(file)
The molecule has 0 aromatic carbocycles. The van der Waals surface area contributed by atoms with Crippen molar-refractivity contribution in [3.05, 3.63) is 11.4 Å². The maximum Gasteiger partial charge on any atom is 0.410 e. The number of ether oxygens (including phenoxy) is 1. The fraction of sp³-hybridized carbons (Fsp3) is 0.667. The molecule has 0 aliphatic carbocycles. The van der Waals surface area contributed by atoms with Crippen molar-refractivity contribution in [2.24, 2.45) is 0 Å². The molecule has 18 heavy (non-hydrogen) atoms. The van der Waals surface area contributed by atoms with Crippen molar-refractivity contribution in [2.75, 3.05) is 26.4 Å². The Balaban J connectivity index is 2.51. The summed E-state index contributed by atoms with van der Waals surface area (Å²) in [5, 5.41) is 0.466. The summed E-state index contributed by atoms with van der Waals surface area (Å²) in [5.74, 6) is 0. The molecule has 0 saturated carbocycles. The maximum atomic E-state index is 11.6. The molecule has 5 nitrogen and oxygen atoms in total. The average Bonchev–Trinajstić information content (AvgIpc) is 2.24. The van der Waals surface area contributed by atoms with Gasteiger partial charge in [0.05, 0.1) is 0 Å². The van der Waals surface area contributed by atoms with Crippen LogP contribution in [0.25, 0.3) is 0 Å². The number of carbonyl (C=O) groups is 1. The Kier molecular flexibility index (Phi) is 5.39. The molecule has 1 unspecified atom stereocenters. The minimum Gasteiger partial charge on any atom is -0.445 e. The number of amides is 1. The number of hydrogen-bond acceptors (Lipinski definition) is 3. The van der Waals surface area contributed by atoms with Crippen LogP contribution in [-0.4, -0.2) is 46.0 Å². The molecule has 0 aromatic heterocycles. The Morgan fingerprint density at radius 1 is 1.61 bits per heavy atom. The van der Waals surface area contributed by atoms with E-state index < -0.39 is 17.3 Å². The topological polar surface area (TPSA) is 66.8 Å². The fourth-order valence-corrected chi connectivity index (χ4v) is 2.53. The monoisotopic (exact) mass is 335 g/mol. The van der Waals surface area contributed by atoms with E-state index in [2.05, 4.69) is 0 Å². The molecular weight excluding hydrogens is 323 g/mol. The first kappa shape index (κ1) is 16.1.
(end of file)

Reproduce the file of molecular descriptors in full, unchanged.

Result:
The molecule has 0 aromatic carbocycles. The van der Waals surface area contributed by atoms with Crippen molar-refractivity contribution in [3.05, 3.63) is 11.4 Å². The maximum Gasteiger partial charge on any atom is 0.410 e. The number of ether oxygens (including phenoxy) is 1. The fraction of sp³-hybridized carbons (Fsp3) is 0.667. The molecule has 0 aliphatic carbocycles. The van der Waals surface area contributed by atoms with Crippen molar-refractivity contribution in [2.24, 2.45) is 0 Å². The molecule has 18 heavy (non-hydrogen) atoms. The van der Waals surface area contributed by atoms with Crippen molar-refractivity contribution in [2.75, 3.05) is 26.4 Å². The Balaban J connectivity index is 2.51. The summed E-state index contributed by atoms with van der Waals surface area (Å²) in [5, 5.41) is 0.466. The summed E-state index contributed by atoms with van der Waals surface area (Å²) in [5.74, 6) is 0. The molecule has 0 saturated carbocycles. The maximum atomic E-state index is 11.6. The molecule has 5 nitrogen and oxygen atoms in total. The average Bonchev–Trinajstić information content (AvgIpc) is 2.24. The van der Waals surface area contributed by atoms with Gasteiger partial charge in [0.05, 0.1) is 0 Å². The van der Waals surface area contributed by atoms with Crippen LogP contribution in [0.25, 0.3) is 0 Å². The number of carbonyl (C=O) groups is 1. The Kier molecular flexibility index (Phi) is 5.39. The molecule has 1 unspecified atom stereocenters. The minimum Gasteiger partial charge on any atom is -0.445 e. The number of amides is 1. The number of hydrogen-bond acceptors (Lipinski definition) is 3. The van der Waals surface area contributed by atoms with Crippen LogP contribution in [-0.4, -0.2) is 46.0 Å². The molecule has 0 aromatic heterocycles. The Morgan fingerprint density at radius 1 is 1.61 bits per heavy atom. The van der Waals surface area contributed by atoms with E-state index < -0.39 is 17.3 Å². The topological polar surface area (TPSA) is 66.8 Å². The fourth-order valence-corrected chi connectivity index (χ4v) is 2.53. The monoisotopic (exact) mass is 335 g/mol. The van der Waals surface area contributed by atoms with E-state index in [2.05, 4.69) is 0 Å². The molecular weight excluding hydrogens is 323 g/mol. The first kappa shape index (κ1) is 16.1.